Senate Democrats Offer Resolution Opposing NEPA Changes; Industry Stakeholders Push Back
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Delaware Sen. Tom Carper and fellow Democrats offered a resolution this month expressing opposition to President Donald Trump’s efforts aimed at streamlining the permitting process outlined by the National Environmental Policy Act, but industry stakeholders are pushing back.
The resolution charges that the Trump administration’s is attempting to “undermine the National Environmental Policy Act through the regulatory process.” Senators joining Carper on the resolution include Maryland’s Chris Van Hollen and Ben Cardin, Oregon’s Jeff Merkley, Massachusetts’ Ed Markey, New Jersey’s Cory Booker, and New York’s Kirsten Gillibrand.
“For 50 years, NEPA has sought to ensure environmental protection, public health and the notion that the American people have a say in the federal decision-making process,” said Carper, ranking member on the Environment and Public Works Committee. The panel has jurisdiction over highway policy. “Just 60 days ago, the Trump administration proposed a rule that would fundamentally change the NEPA regulations for the first time in its history.”
The Council on Environmental Quality, or CEQ, had rejected a request from Carper and other senior Democrats asking for an extension on the public comment period on a proposed rulemaking to update NEPA guidelines.
“CEQ has engaged in extensive public outreach with the benefit of modern technologies and rulemaking procedures,” the agency wrote to Democrats, such as Carper, as well as House Transportation and Infrastructure Committee Chairman Peter DeFazio (D-Ore.).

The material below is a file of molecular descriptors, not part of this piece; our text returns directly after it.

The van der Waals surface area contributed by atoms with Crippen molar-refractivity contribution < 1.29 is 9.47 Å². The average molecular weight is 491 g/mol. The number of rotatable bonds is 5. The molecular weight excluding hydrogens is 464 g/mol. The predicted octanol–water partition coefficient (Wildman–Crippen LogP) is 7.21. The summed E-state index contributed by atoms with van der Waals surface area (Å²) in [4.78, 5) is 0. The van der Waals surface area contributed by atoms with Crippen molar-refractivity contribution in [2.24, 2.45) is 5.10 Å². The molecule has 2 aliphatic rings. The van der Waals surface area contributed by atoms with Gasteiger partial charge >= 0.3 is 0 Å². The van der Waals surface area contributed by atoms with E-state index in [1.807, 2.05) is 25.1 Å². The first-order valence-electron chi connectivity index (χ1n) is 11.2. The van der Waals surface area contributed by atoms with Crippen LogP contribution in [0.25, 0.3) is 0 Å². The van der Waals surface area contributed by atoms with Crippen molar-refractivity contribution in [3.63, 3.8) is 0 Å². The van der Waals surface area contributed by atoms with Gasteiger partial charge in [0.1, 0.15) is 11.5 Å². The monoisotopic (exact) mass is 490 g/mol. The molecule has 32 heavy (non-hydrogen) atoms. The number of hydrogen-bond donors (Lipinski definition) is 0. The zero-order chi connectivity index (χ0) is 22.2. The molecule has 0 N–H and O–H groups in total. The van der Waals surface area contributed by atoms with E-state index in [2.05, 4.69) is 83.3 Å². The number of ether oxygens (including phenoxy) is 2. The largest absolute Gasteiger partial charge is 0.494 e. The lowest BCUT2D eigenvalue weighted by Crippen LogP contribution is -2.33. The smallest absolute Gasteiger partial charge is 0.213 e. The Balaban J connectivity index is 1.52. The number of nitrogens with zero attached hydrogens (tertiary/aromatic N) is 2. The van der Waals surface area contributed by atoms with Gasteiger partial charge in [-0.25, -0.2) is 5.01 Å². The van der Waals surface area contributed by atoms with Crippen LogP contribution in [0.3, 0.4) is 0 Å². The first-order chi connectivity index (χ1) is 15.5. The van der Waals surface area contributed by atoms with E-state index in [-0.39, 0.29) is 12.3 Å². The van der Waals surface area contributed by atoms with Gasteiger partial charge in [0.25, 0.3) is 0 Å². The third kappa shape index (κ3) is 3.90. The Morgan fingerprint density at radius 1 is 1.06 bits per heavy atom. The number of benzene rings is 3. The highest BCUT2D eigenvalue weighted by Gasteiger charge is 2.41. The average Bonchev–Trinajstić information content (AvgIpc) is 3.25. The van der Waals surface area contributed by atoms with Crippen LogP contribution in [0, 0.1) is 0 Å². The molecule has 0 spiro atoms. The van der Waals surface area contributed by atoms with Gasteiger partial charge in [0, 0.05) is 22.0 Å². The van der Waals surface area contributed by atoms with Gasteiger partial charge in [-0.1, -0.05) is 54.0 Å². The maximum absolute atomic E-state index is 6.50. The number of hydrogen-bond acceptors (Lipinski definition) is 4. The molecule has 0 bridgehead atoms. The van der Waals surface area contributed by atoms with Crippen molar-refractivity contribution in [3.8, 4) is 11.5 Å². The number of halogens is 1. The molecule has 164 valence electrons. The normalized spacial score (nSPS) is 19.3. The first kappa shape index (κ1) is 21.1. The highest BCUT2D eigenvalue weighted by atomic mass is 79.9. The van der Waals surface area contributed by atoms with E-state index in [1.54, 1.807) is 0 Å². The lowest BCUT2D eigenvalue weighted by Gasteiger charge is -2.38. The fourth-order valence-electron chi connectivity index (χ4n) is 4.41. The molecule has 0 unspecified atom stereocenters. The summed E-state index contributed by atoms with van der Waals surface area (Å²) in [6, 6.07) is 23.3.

In January, CEQ proposed to have a one-federal-decision approach to the environmental permitting rules. A Federal Register notice explained further that the proposal would seek to “modernize and clarify the regulations to facilitate more efficient, effective and timely NEPA reviews by federal agencies in connection with proposals for agency action.”
The administration noted it had received nearly 173,000 comments. The deadline for public comments was March 10.
The American Association of State Transportation Officials, or AASHTO, expressed support for proceeding with an update of the NEPA rules. Jim Tymon, AASHTO’s executive director, stated in a comment submitted March 4: “As the CEQ NEPA regulations have not been comprehensively updated in over 40 years and the environmental review process has grown increasingly complicated and lengthy, AASHTO supports updating CEQ’s NEPA regulations to reflect current technologies and agency practices, encourage brevity, readability, and quality writing in NEPA materials, and promote better decision-making.”
“These reforms would focus NEPA on its original intent — assessing environmental impacts of major projects and actions supported by the federal government — instead of being used as a mechanism for causing delays and uncertainty in planning and building projects, including those in the transportation sector,” noted Dave Bauer, president and CEO of the American Road and Transportation Builders Association, or ARTBA, in comments filed March 10.
The U.S. Chamber of Commerce formed the Unlock American Investment coalition to promote the administration’s proposed NEPA updates. American Trucking Associations, the National Association of Realtors and ARTBA are members of the coalition.
“If America is to meet its growing challenges on infrastructure, energy and the environment, then we must modernize the 40-year-old NEPA process. In many cases, it takes far longer to obtain a permit than it actually takes to build one of these critical projects, and that should not be acceptable,” the chamber’s CEO, Tom Donohue, said in a statement earlier this year. “That’s why the Chamber strongly supports the Administration’s efforts to streamline permitting processes, and why we are leading a broad coalition representing the business community and workers to support the new rule.”
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